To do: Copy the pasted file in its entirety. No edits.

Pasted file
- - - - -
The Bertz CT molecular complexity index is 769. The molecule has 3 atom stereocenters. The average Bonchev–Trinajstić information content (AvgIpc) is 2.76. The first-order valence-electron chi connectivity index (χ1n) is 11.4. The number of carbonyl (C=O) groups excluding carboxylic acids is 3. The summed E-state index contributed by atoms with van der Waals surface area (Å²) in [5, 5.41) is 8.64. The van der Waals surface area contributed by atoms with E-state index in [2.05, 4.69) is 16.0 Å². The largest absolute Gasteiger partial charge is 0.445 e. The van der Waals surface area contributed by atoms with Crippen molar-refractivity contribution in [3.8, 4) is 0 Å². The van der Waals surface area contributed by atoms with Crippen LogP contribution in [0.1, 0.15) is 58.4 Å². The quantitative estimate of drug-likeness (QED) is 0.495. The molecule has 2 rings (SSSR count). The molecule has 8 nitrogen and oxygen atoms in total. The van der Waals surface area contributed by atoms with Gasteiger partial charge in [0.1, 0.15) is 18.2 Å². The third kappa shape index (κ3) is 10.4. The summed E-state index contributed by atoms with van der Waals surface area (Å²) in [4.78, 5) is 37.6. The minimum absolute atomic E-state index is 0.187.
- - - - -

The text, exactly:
The Bertz CT molecular complexity index is 769. The molecule has 3 atom stereocenters. The average Bonchev–Trinajstić information content (AvgIpc) is 2.76. The first-order valence-electron chi connectivity index (χ1n) is 11.4. The number of carbonyl (C=O) groups excluding carboxylic acids is 3. The summed E-state index contributed by atoms with van der Waals surface area (Å²) in [5, 5.41) is 8.64. The van der Waals surface area contributed by atoms with E-state index in [2.05, 4.69) is 16.0 Å². The largest absolute Gasteiger partial charge is 0.445 e. The van der Waals surface area contributed by atoms with Crippen molar-refractivity contribution in [3.8, 4) is 0 Å². The van der Waals surface area contributed by atoms with Crippen LogP contribution in [0.1, 0.15) is 58.4 Å². The quantitative estimate of drug-likeness (QED) is 0.495. The molecule has 2 rings (SSSR count). The molecule has 8 nitrogen and oxygen atoms in total. The van der Waals surface area contributed by atoms with Gasteiger partial charge in [0.1, 0.15) is 18.2 Å². The third kappa shape index (κ3) is 10.4. The summed E-state index contributed by atoms with van der Waals surface area (Å²) in [4.78, 5) is 37.6. The minimum absolute atomic E-state index is 0.187.